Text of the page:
For Release: Friday, October 7, 2011
Emergency Authorization Period for Stream Repair Work Ends Oct. 8 for Most of the State
Emergency Authorization Continues for Three Southern Tier Counties Through Nov. 7
DEC Identifies Best Practices for Waterway Repair Work
The Emergency Authorization granted by the New York State Department of Environmental Conservation that allowed local governments and landowners to conduct emergency construction and repairs in the wake of Hurricane Irene and Tropical Storm Lee expires Oct. 8 with the exception of three counties in the Southern Tier, DEC Commissioner Joe Martens announced today.
"Restoring streams is important work and it must be done properly to ensure lives, property and the environment are protected," Commissioner Martens said. "Doing the work the right way minimizes the potential for future flood events while safeguarding the aquatic habitats. DEC will continue to collaborate with communities and move quickly to authorize work while ensuring protective standards are followed."
To complete and initiate repair work after Oct. 8 outside of Broome, Chenango and Tioga counties, local governments and landowners will need to obtain a General Permit from DEC. For those in the Adirondack Park, DEC will coordinate with the Adirondack Park Agency to obtain necessary approvals. Currently, DEC makes site visits within five days of receiving a request. DEC plans to continue to expedite review of requests to begin repair work.
"The Adirondack Park Agency will coordinate its authority with DEC in its issuance of the General Permit for wetland and designated river projects resulting from the storm event," APA Executive Director Terry Martino said.
The Emergency Authorization, which was issued under the direction of Governor Andrew M. Cuomo, allowed communities and landowners in the Catskills, Mid-Hudson Valley, Capital District, Mohawk Valley, Adirondacks and Southern Tier to immediately undertake steps to repair damage caused by the storms without the need for a General Permit.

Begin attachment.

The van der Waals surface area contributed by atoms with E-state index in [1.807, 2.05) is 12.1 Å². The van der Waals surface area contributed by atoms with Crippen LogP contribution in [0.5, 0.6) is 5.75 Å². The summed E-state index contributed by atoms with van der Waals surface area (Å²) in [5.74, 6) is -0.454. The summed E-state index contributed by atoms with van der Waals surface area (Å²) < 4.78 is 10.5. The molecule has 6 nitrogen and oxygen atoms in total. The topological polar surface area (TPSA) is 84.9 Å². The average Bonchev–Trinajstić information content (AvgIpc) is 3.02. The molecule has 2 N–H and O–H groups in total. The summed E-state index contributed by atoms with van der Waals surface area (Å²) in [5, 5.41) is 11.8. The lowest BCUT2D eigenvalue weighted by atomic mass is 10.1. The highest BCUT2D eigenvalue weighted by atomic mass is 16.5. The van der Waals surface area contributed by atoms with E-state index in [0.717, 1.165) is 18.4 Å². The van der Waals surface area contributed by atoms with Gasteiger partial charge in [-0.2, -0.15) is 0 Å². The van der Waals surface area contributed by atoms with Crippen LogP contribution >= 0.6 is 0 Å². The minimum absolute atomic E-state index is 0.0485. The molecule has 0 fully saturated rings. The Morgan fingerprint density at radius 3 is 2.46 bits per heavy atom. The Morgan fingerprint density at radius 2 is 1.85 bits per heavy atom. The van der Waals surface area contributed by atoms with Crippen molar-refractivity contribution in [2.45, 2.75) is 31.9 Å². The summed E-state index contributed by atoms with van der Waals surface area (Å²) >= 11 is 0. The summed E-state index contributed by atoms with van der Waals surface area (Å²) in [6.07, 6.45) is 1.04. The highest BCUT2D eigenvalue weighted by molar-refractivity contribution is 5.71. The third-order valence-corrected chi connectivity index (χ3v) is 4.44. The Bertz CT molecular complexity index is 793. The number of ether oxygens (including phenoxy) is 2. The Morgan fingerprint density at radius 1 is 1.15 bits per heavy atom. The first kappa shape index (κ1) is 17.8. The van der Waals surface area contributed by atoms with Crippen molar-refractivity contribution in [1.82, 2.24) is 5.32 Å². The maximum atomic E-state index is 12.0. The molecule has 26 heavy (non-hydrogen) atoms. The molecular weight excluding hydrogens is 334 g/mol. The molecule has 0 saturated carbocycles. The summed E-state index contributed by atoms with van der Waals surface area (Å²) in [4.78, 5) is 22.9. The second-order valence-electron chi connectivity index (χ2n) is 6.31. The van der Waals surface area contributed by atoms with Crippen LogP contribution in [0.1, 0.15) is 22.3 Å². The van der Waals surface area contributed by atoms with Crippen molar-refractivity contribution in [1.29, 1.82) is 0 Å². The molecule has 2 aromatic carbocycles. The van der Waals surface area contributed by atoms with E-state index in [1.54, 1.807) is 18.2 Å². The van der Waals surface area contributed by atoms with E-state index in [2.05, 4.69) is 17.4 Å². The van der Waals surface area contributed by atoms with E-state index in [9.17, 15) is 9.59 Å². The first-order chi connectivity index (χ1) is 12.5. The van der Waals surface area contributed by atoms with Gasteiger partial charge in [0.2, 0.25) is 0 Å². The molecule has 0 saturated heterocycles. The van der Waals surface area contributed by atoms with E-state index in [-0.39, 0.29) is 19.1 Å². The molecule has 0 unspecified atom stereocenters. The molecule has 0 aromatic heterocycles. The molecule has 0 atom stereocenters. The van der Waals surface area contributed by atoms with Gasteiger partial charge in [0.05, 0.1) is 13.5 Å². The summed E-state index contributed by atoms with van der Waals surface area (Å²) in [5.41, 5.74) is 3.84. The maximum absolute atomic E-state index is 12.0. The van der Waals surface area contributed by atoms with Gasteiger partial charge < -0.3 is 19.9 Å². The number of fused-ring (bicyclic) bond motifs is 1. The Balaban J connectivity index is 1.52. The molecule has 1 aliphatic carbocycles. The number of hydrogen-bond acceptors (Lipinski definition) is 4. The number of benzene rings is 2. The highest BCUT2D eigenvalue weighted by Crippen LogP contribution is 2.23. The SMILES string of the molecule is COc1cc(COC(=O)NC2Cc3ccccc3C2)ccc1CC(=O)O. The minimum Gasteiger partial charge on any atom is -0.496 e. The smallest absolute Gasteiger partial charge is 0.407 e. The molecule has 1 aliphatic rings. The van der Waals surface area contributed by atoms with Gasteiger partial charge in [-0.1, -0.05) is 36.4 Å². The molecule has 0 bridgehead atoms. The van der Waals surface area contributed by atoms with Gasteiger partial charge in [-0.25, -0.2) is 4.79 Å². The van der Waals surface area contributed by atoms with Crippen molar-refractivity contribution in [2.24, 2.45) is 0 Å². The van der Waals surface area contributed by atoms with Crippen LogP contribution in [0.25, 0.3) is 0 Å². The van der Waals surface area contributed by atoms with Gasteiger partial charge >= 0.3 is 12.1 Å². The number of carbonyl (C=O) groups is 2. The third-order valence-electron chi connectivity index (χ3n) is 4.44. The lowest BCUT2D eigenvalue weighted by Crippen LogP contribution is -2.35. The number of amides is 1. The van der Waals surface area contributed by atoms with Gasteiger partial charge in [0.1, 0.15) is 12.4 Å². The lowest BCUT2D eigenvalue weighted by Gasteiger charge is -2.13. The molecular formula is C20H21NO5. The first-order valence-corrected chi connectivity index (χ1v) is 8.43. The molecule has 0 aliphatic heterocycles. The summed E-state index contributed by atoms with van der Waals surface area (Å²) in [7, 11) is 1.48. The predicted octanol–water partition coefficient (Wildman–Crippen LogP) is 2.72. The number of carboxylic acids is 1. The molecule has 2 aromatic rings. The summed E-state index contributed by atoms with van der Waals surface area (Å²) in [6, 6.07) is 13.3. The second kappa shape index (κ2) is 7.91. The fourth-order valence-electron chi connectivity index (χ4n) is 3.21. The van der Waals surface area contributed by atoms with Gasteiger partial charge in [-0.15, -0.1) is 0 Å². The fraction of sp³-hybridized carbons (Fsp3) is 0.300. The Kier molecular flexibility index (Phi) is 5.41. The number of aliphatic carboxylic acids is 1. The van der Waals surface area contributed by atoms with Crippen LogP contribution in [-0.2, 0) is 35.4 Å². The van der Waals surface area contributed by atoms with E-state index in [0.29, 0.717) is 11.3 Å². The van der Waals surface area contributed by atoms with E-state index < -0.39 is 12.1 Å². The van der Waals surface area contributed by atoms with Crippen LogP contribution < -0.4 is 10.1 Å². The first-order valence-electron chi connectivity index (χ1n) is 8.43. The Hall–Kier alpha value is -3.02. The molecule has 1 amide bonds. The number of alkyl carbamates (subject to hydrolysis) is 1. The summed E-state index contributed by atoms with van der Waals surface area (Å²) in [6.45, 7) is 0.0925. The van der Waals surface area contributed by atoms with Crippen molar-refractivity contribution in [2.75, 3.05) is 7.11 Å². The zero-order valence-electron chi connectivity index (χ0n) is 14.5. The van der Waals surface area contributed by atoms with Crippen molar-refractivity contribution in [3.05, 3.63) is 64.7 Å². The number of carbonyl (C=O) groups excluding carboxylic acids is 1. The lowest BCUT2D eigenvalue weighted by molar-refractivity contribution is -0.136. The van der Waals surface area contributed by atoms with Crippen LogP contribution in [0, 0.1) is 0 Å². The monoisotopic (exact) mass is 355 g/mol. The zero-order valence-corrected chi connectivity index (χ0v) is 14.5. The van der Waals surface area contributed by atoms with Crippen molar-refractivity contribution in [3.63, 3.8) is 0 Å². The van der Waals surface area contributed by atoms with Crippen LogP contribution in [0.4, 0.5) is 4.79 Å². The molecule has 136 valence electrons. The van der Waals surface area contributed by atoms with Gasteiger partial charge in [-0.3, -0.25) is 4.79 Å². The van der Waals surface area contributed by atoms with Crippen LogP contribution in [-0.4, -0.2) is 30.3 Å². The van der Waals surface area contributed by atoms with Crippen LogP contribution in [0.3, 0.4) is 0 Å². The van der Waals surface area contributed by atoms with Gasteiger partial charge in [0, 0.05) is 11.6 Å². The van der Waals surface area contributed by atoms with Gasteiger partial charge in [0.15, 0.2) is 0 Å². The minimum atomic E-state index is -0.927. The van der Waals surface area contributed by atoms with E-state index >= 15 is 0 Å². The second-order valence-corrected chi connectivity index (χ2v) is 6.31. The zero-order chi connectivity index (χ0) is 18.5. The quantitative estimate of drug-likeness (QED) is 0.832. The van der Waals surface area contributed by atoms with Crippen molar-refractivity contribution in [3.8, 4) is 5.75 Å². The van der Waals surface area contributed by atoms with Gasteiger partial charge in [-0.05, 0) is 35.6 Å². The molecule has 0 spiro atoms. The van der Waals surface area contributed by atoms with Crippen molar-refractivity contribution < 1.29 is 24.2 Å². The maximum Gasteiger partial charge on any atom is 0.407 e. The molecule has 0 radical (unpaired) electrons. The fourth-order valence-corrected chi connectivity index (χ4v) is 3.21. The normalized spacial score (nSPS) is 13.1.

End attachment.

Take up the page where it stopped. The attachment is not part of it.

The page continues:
The Emergency Authorization is extended for Broome, Chenango and Tioga counties through Nov. 7 due to the cumulative effects of Tropical Storm Lee and subsequent rainfall. The rainfall events have prevented municipalities from starting projects immediately necessary to protect property.
(DEC has completed more than 1,300 site visits in the affected areas since Aug. 28, which resulted in documenting approximately 500 Emergency Authorizations and issuing approximately 600 General Permits.
DEC staff is working collaboratively with the NYS Department of Transportation, the Adirondack Park Agency and local governments to inspect work performed under Emergency Authorizations to help ensure no unnecessary harm was done, and the environment and property are protected during future storm events. In cases where work may have been improperly completed, DEC is working with local municipalities to help ensure waterways are adequately repaired to prevent future floods and preserve habitat.
Municipalities and landowners that performed work under the Emergency Authorization but have not yet contacted DEC are asked to do so by contacting their regional permit administrator. After Oct. 8, municipalities and private landowners should follow the General Permit guidelines to obtain the required authorization to complete or start repairs by contacting their regional permit administrator (PDF 631 kb).
DEC outlined best practices for performing repairs to streams and other waterways under both Emergency Authorizations and General Permits:
- Minimize the creation or potential release of turbid (muddy) water into a waterbody;
- Do not pile excavated materials on stream banks and do not construct berms next to streams;
- Consult DEC before any stream channel activity, including dredging, is performed;
- Restore stream channels to their pre-flood characteristics including such factors as cross sectional shape, gradient and bottom type (gravel, rocks, boulders etc.). Streams should not be widened or deepened;
- Design and build bridges to safely pass flood flows without causing restrictions that can cause damming and additional flooding. Proper design can have additional benefits such as not constraining aquatic life movement.
More information on proper techniques required under the General Permit can be found at: